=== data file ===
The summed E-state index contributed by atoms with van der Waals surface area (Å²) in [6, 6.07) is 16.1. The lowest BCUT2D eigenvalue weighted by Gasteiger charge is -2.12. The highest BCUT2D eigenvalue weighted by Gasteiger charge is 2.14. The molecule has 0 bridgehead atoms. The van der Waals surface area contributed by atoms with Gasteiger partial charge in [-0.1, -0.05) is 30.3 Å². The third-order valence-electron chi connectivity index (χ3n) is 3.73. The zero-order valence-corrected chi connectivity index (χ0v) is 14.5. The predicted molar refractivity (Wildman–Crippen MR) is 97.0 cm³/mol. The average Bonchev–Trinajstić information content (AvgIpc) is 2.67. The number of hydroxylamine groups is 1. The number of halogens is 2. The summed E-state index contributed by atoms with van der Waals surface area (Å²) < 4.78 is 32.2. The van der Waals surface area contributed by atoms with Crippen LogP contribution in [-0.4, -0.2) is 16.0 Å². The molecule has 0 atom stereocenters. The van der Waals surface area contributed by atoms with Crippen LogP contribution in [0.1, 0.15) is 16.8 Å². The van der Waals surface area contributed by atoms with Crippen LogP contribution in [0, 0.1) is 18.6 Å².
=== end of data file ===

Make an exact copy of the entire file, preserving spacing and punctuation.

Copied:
The summed E-state index contributed by atoms with van der Waals surface area (Å²) in [6, 6.07) is 16.1. The lowest BCUT2D eigenvalue weighted by Gasteiger charge is -2.12. The highest BCUT2D eigenvalue weighted by Gasteiger charge is 2.14. The molecule has 0 bridgehead atoms. The van der Waals surface area contributed by atoms with Gasteiger partial charge in [-0.1, -0.05) is 30.3 Å². The third-order valence-electron chi connectivity index (χ3n) is 3.73. The zero-order valence-corrected chi connectivity index (χ0v) is 14.5. The predicted molar refractivity (Wildman–Crippen MR) is 97.0 cm³/mol. The average Bonchev–Trinajstić information content (AvgIpc) is 2.67. The number of hydroxylamine groups is 1. The number of halogens is 2. The summed E-state index contributed by atoms with van der Waals surface area (Å²) < 4.78 is 32.2. The van der Waals surface area contributed by atoms with Crippen LogP contribution in [-0.4, -0.2) is 16.0 Å². The molecule has 0 atom stereocenters. The van der Waals surface area contributed by atoms with Crippen LogP contribution in [0.1, 0.15) is 16.8 Å². The van der Waals surface area contributed by atoms with Crippen LogP contribution in [0, 0.1) is 18.6 Å².